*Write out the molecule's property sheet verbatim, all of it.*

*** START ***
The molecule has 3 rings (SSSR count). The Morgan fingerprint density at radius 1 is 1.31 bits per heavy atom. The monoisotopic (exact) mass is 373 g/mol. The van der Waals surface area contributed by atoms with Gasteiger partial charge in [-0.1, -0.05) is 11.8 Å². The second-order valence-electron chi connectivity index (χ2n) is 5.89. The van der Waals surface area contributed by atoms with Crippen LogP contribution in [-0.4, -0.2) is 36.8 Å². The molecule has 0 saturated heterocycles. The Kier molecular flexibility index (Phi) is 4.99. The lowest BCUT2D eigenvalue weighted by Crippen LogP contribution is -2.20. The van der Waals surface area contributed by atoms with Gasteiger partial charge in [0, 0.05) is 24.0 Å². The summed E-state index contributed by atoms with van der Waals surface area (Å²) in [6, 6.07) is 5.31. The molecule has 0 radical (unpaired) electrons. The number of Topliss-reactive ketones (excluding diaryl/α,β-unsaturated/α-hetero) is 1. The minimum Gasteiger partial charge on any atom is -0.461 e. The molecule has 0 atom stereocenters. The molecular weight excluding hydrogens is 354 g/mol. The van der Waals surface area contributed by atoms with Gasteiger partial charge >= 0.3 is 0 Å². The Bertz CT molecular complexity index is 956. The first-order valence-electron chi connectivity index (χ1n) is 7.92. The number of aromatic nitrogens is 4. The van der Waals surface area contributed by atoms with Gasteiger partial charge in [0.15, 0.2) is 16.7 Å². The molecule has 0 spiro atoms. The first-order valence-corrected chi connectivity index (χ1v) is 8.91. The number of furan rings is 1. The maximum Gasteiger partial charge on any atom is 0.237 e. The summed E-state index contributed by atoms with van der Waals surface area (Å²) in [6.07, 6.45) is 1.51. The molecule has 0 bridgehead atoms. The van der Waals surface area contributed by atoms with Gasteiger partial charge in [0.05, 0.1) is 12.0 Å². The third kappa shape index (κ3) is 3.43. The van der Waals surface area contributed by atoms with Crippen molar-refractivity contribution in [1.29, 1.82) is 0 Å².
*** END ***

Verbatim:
The molecule has 3 rings (SSSR count). The Morgan fingerprint density at radius 1 is 1.31 bits per heavy atom. The monoisotopic (exact) mass is 373 g/mol. The van der Waals surface area contributed by atoms with Gasteiger partial charge in [-0.1, -0.05) is 11.8 Å². The second-order valence-electron chi connectivity index (χ2n) is 5.89. The van der Waals surface area contributed by atoms with Crippen LogP contribution in [-0.4, -0.2) is 36.8 Å². The molecule has 0 saturated heterocycles. The Kier molecular flexibility index (Phi) is 4.99. The lowest BCUT2D eigenvalue weighted by Crippen LogP contribution is -2.20. The van der Waals surface area contributed by atoms with Gasteiger partial charge in [0, 0.05) is 24.0 Å². The summed E-state index contributed by atoms with van der Waals surface area (Å²) in [6, 6.07) is 5.31. The molecule has 0 radical (unpaired) electrons. The number of Topliss-reactive ketones (excluding diaryl/α,β-unsaturated/α-hetero) is 1. The minimum Gasteiger partial charge on any atom is -0.461 e. The molecule has 0 atom stereocenters. The molecular weight excluding hydrogens is 354 g/mol. The van der Waals surface area contributed by atoms with Gasteiger partial charge >= 0.3 is 0 Å². The Bertz CT molecular complexity index is 956. The first-order valence-electron chi connectivity index (χ1n) is 7.92. The number of aromatic nitrogens is 4. The van der Waals surface area contributed by atoms with Gasteiger partial charge in [0.15, 0.2) is 16.7 Å². The molecule has 0 spiro atoms. The first-order valence-corrected chi connectivity index (χ1v) is 8.91. The number of furan rings is 1. The maximum Gasteiger partial charge on any atom is 0.237 e. The summed E-state index contributed by atoms with van der Waals surface area (Å²) in [6.07, 6.45) is 1.51. The molecule has 0 bridgehead atoms. The van der Waals surface area contributed by atoms with Gasteiger partial charge in [0.05, 0.1) is 12.0 Å². The third kappa shape index (κ3) is 3.43. The van der Waals surface area contributed by atoms with Crippen molar-refractivity contribution in [1.29, 1.82) is 0 Å².